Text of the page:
Yes, initially I do have a strong visual sense of what I am trying to achieve which invariably changes according to a whole set of circumstances that I don‘t necessarily have control over, for instance, not being behind the camera or my own limitations in terms of what I am physically able to do. So a degree of flexibility is necessary. For example, in making this work I did not think that the smoke would be so overwhelming and in terms of the footage captured, there were often unanticipated angles and movements of the camera despite preparatory discussions and sketches. These unexpected aspects make the production more difficult on one level, but they also force a creative engagement with the process.

And your relationship to the team that assist you in realising your works?

This is the fourth video that I have made and, although I am not physically behind the camera, I am constantly conscious of the line of sight of the person behind the camera. With stills photography we usually use Polaroids so that I can instantly see what is being framed, how the subject is lit, etc. and with video, I repeatedly look at playbacks on a monitor during the shoot. I do wonder if it would be different if I was behind the camera but learning these technical skills could take me another lifetime! In fact I do not own a video camera and the stills camera I have is a simple ‘point and shoot‘. I mainly use a digital stills camera for documentation. When I have an idea I am preoccupied with how it may be possible to realise it.

As always with your work there is a lyricism and aestheticism that is enticing and engaging, yet, also, there is an underlying uncertainty that leaves a viewer unsettled. Perhaps this emotive response derives from your vulnerable state in relation to the elements; will you fall to the ground, are you drowning, will you catch alight?

There is a sense of vulnerability in relation to walking bare foot in between these fires with the sparks blowing about in the wind, and in terms of being overcome by the smoke or burnt by the steam. But, yes, the work also draws you in, to the comfort of a warm, glowing fire. There is also a kind of progression inthe video, with a close-up, and therefore more personal view in the beginning, through to a larger aerial view left desolate with smouldering ashes towards the end. It looks quite surreal. It looks as if something catastrophic and devastating has occurred. I‘m reluctant to specify what this might point to, but destruction and upheaval seems to be the order of the day.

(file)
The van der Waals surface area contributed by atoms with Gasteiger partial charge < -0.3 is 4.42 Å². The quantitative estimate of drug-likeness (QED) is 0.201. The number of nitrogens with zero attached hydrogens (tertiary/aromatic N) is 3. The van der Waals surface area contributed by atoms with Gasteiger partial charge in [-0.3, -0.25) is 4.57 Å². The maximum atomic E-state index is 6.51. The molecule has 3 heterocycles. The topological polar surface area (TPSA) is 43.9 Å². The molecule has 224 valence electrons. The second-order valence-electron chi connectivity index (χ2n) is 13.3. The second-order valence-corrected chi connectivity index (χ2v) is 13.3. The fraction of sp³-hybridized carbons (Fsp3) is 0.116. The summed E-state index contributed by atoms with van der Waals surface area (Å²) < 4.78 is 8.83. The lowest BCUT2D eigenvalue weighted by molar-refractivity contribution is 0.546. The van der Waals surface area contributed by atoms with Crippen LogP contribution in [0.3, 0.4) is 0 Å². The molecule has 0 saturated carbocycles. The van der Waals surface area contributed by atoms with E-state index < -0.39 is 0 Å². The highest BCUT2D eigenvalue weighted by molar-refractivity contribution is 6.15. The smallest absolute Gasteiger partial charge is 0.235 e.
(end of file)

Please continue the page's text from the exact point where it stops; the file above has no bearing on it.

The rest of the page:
Your thoughts on the title Vapour? – it is a word that describes an alchemic process of the combination of water and heat creating another substance, steam. It is also laden with associations: its ability to cleanse although it burns, it has a presence yet can hardly be seen.

I like the idea that the substance or material that was concealed beneath the lids alters in form over a period of time. Also, I was attracted to the idea of pressure building up, and what might act as a release – in this instance, lifting the lid. I was also attracted to the fact that, as a noun, ‘vapour‘ is ethereal, transient, momentary, fleeting ... and as an adjective, ‘vapourous‘ refers to something imaginary ...

An interesting shift in your recent work, A Matter of Time, Home and Away, and now Vapour, is the way in which you explore altered or transient states of consciousness – your body floats through water and air; drifts through darkness and light. You are creating dreamlike images, with enigmatic references rather than emphatic statements; you avoid overt narratives and instead explore oblique gestures; you intimate rather than confront. Are you aware of this shift towards visualizing your inner world rather than creating direct encounters with a more conscious reality?

I often try to remember my most intuitive response to what I see and experience, or consider my initial response to a situation that I may be in, and use this as a starting point for my work. But emphatically working with ‘states of consciousness‘, seems to me to run the risk of having no bearing, or relation to the ‘real‘ world. I don‘t want to escape reality. If the work is indeed shifting towards more enigmatic references, it is my intention for this not to happen at the expense of reflecting on the very real circumstances that we find ourselves in. So in Vapour, for example, I was initially struck by the idea that a group of individuals extended themselves by, on one single occasion, feeding 42 000 people across the Western Cape. I know it‘s not going to change the world, but it is a monumental gesture – one which I used as a starting point for exploring our individual and collective relationship to the world. Obliquely, that is.

To view all the works from the Vapour exhibition, click here. For more information contact +27 (0)21 421 2575 or fax +27 (0)21 421 2578 or email

2005 Michael Stevenson. All rights reserved.